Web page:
"Cain kills Abel", a fratricide illustrated by Gustave Doré (And Cain talked with Abel his brother; and it came to pass, when they were in the field, that Cain rose up against Abel his brother and slew him).
Fratricide (from the Latin words frater "brother" and cida "killer," or cidum "a killing," both from caedere "to kill, to cut down") is the act of a person killing his or her brother. Related concepts are sororicide (the killing of one's sister), child murder (the killing of an unrelated child), infanticide (the killing of a child under the age of one year), filicide (the killing of one's child), patricide (the killing of one's father), matricide (the killing of one's mother), mariticide (the killing of one's husband) and uxoricide (the killing of one's wife). See also siblicide.
According to the story of Cain and Abel, fratricide was the first type of murder to be committed. In the mythology of ancient Rome, the city is founded as the result of a fratricide, when the twins Romulus and Remus quarrel over who has the favor of the gods, and Romulus becomes Rome's first king and namesake after killing his brother.
Fratricide may also be used to refer to friendly fire incidents. It also refers to the possible destruction of one MIRV warhead by another. Targets may be arranged deliberately to increase the likelihood in a strategy called dense pack.
In the Ottoman Empire a policy of judicial royal fratricide was introduced by Sultan Mehmet II whose grandfather Mehmed I had to fight a long and bloody civil war against his brothers (which brought the empire near to destruction) to take the throne. When a new Sultan ascended to the throne he would imprison all of his surviving brothers and kill them by strangulation with a silk cord as soon as he had produced his first male heir. The largest killing took place on the succession of Mehmed III when 19 of his brothers were killed and buried with their father. The aim was to prevent civil war. The practice was abandoned in the 17th century by Ahmed I, replaced by imprisonment in the Kafes.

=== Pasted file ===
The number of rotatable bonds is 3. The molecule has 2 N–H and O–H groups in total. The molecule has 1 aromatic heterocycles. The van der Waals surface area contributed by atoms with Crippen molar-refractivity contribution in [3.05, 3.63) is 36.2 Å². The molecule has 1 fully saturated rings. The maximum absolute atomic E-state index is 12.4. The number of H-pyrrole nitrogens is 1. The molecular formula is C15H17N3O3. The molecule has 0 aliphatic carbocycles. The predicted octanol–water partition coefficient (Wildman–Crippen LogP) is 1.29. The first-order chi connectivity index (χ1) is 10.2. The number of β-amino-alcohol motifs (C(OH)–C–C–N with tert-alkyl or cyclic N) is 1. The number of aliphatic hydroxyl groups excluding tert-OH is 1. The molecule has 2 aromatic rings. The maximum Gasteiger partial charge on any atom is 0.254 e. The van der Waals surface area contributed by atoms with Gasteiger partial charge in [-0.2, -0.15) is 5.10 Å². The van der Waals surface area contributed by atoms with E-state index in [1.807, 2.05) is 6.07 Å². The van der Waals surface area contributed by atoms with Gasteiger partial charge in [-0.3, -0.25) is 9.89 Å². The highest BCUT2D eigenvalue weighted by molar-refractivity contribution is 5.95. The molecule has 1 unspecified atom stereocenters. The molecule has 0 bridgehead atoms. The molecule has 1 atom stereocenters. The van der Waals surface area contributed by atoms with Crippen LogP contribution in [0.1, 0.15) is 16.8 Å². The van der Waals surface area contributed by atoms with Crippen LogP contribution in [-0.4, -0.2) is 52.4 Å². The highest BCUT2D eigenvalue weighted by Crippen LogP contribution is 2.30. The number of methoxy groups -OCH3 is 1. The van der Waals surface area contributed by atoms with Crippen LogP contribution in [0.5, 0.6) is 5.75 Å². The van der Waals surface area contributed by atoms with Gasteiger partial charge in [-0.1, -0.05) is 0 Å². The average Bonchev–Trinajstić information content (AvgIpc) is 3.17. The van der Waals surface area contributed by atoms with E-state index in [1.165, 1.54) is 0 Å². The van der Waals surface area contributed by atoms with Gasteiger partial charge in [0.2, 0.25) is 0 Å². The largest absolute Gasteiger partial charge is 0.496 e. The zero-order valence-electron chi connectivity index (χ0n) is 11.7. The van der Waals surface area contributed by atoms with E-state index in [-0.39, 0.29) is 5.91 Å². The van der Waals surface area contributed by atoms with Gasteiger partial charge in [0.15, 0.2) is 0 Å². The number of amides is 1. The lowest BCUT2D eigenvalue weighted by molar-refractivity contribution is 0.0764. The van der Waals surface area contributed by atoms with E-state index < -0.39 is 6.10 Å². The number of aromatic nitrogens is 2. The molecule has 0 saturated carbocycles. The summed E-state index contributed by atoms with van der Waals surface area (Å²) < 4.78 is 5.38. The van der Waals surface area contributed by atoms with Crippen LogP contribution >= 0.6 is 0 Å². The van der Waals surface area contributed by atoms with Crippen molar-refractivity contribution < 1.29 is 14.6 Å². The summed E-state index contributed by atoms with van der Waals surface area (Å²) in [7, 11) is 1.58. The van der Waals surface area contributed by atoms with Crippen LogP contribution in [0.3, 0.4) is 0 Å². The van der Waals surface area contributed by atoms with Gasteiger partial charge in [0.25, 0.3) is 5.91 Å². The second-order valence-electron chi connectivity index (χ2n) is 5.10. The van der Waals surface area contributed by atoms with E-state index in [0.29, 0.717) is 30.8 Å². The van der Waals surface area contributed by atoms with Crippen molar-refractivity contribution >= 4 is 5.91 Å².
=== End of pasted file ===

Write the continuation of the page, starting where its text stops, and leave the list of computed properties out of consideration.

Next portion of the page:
In the Greek tragedy Antigone the brothers, Eteocles and Polyneices kill each other in combat. Polyneices invaded Greece and Eteocles fought with Greece against his brother. The two killed each other by stabbing the other through the heart.
Ashoka, also known as Chand-Ashoka (Cruel Ashoka), killed his real brothers as punishment for the kings's (his father) death and quarrel for the kingdom. Later on Ashoka conquered Greater India entire, before he adopted Buddhism and forsook war.
In popular culture
In One Tree Hill, Keith Scott is killed by his jealous brother, Dan Scott during a school shooting at Tree Hill High School.
In Code Geass, Lelouch kills his brother Clovis by shooting him in the head.
In the comic book series Spawn, God and Satan are shown as twin brothers and supervillains who squander their powers in a constant struggle to kill each other.
In the manga series Trigun, Knives attempts to kill his brother Vash several times throughout the series.